Note: this post was shared from Fight to Repair Weekly, a weekly newsletter focused on the right to repair. You can read the post in its entirety there, or subscribe to get Fight to Repair content as soon as its published.
There are very few issues these days that bring law makers and political appointees across the aisle to join hands. Certainly human tragedies like the Surfside, Florida condominium collapse, or the devastating wildfires in California and Oregon can do it. Though – even then – we find ways to quibble over the causes of the tragedy that ultimately devolve to political and ideological disputes.
That’s why it was so surprising, last week, to see the five-member Commission – split between Democrats and Republicans – come together and speak (mostly) with one voice on a policy matter that is of great importance: the right to repair. It’s all the more impressive because the right to repair pits the interests of consumers and small businesses against those of large manufacturers and corporations. That’s typically the kind of issue that exacerbates familiar divisions between the political left and right in the United States.
But no. The FTC’s vote on Wednesday commits it to “target(ing) repair restrictions that violate antitrust laws enforced by the FTC or the FTC Act’s prohibitions on unfair or deceptive acts or practices,” according to a Commission statement. The Commission is also urging the public to submit complaints of violations of the Magnuson-Moss Warranty Act. Among other things: that law prohibits tying a consumer’s product warranty to the use of a specific service provider or product, unless the FTC has issued a waiver.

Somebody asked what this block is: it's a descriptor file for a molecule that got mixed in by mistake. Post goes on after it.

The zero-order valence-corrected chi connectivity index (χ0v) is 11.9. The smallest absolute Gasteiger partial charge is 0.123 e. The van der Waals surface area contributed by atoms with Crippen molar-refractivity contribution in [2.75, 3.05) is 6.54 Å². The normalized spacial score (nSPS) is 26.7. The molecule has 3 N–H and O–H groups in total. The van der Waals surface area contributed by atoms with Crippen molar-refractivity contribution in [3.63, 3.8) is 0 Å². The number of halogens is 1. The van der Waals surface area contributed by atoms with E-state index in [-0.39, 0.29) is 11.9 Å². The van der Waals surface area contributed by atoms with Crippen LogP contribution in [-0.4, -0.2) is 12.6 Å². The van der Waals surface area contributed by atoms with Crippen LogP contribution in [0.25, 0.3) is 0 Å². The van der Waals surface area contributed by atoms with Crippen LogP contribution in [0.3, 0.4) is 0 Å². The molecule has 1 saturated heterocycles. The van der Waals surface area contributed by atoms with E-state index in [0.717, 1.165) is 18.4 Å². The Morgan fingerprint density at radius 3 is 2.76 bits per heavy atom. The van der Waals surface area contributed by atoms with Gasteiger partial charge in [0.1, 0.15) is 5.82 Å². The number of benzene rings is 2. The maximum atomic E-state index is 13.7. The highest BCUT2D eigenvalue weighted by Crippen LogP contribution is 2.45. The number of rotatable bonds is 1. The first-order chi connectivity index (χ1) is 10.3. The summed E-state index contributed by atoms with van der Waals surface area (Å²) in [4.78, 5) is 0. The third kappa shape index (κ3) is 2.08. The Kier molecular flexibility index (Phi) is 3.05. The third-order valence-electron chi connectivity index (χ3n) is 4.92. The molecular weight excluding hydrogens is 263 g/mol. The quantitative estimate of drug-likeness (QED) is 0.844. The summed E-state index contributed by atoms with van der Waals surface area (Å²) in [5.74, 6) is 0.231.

Kumbaya, My Commissioner. Kumbaya!
The ruling saw appointees from both sides of the aisle signaling their opposition to exploitive, anti-repair practices. FTC Chair Lina Khan, who was appointed by President Biden as Chair of the Commission, called attention to the findings of the FTC’s own Nixing the Fix report and reporting that have documented “a whole set of practices” that limit repair “including limiting the availability of parts and tools, using exclusionary designs and product decisions that make independent repairs less safe, and making assertions of patent and trademark rights that are unlawfully over-broad.”
“These types of restrictions can significantly raise costs for consumers, stifle innovation, close off business opportunity for independent repair shops, create unnecessary electronic waste, delay timely repairs, and undermine resiliency,” Khan said in a written statement. (PDF)
Commissioner Chopra, another Democratic member appointed by President Trump, called attention to the COVID pandemic in a written statement (PDF) and the ways in which constrained markets for repairs had hampered everything from the availability of life-saving medical equipment to laptops and tablets needed for remote learning.